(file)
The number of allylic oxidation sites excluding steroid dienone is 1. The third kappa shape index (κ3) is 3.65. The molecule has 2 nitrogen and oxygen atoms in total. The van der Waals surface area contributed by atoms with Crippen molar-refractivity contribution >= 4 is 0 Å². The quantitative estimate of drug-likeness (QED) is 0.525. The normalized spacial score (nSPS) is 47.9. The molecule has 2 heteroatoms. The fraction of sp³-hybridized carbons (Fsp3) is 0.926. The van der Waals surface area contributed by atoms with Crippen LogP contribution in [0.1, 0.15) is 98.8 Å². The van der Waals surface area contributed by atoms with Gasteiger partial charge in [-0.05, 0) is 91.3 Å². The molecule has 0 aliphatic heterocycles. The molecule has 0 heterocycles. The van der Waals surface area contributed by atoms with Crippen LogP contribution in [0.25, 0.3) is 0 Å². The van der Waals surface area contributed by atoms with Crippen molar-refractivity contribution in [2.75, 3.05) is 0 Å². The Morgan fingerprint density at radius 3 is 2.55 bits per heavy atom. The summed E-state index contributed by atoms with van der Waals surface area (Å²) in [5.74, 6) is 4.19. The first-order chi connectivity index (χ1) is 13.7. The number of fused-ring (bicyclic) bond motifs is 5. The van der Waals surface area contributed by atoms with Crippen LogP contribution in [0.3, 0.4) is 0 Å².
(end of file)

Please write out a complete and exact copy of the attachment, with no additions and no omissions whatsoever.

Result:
The number of allylic oxidation sites excluding steroid dienone is 1. The third kappa shape index (κ3) is 3.65. The molecule has 2 nitrogen and oxygen atoms in total. The van der Waals surface area contributed by atoms with Crippen molar-refractivity contribution >= 4 is 0 Å². The quantitative estimate of drug-likeness (QED) is 0.525. The normalized spacial score (nSPS) is 47.9. The molecule has 2 heteroatoms. The fraction of sp³-hybridized carbons (Fsp3) is 0.926. The van der Waals surface area contributed by atoms with Crippen LogP contribution in [0.1, 0.15) is 98.8 Å². The van der Waals surface area contributed by atoms with Gasteiger partial charge in [-0.05, 0) is 91.3 Å². The molecule has 0 aliphatic heterocycles. The molecule has 0 heterocycles. The van der Waals surface area contributed by atoms with Crippen LogP contribution in [0.25, 0.3) is 0 Å². The van der Waals surface area contributed by atoms with Crippen molar-refractivity contribution in [2.75, 3.05) is 0 Å². The Morgan fingerprint density at radius 3 is 2.55 bits per heavy atom. The summed E-state index contributed by atoms with van der Waals surface area (Å²) in [5.74, 6) is 4.19. The first-order chi connectivity index (χ1) is 13.7. The number of fused-ring (bicyclic) bond motifs is 5. The van der Waals surface area contributed by atoms with Crippen LogP contribution in [0.3, 0.4) is 0 Å².